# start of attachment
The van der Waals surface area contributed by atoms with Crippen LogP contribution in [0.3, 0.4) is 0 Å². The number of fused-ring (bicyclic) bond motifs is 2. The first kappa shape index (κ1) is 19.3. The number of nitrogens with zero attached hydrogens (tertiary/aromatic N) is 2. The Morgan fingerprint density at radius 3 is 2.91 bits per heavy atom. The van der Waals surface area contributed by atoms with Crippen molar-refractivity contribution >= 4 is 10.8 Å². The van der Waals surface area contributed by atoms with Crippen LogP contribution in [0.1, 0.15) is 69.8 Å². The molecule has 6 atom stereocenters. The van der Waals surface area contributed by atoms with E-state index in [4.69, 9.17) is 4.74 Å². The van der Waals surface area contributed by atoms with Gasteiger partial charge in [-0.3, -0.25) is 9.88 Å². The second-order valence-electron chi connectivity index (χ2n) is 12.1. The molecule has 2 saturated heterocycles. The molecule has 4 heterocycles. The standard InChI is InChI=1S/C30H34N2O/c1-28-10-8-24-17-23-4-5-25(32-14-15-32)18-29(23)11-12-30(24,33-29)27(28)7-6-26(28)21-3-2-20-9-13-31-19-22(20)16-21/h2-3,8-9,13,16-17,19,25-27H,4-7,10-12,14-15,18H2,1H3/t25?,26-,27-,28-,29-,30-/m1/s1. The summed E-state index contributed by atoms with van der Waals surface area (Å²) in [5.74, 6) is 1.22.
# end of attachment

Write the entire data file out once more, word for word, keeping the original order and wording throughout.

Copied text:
The van der Waals surface area contributed by atoms with Crippen LogP contribution in [0.3, 0.4) is 0 Å². The number of fused-ring (bicyclic) bond motifs is 2. The first kappa shape index (κ1) is 19.3. The number of nitrogens with zero attached hydrogens (tertiary/aromatic N) is 2. The Morgan fingerprint density at radius 3 is 2.91 bits per heavy atom. The van der Waals surface area contributed by atoms with Crippen molar-refractivity contribution >= 4 is 10.8 Å². The van der Waals surface area contributed by atoms with Crippen LogP contribution in [0.1, 0.15) is 69.8 Å². The molecule has 6 atom stereocenters. The van der Waals surface area contributed by atoms with E-state index in [4.69, 9.17) is 4.74 Å². The van der Waals surface area contributed by atoms with Gasteiger partial charge in [-0.3, -0.25) is 9.88 Å². The second-order valence-electron chi connectivity index (χ2n) is 12.1. The molecule has 2 saturated heterocycles. The molecule has 4 heterocycles. The standard InChI is InChI=1S/C30H34N2O/c1-28-10-8-24-17-23-4-5-25(32-14-15-32)18-29(23)11-12-30(24,33-29)27(28)7-6-26(28)21-3-2-20-9-13-31-19-22(20)16-21/h2-3,8-9,13,16-17,19,25-27H,4-7,10-12,14-15,18H2,1H3/t25?,26-,27-,28-,29-,30-/m1/s1. The summed E-state index contributed by atoms with van der Waals surface area (Å²) in [5.74, 6) is 1.22.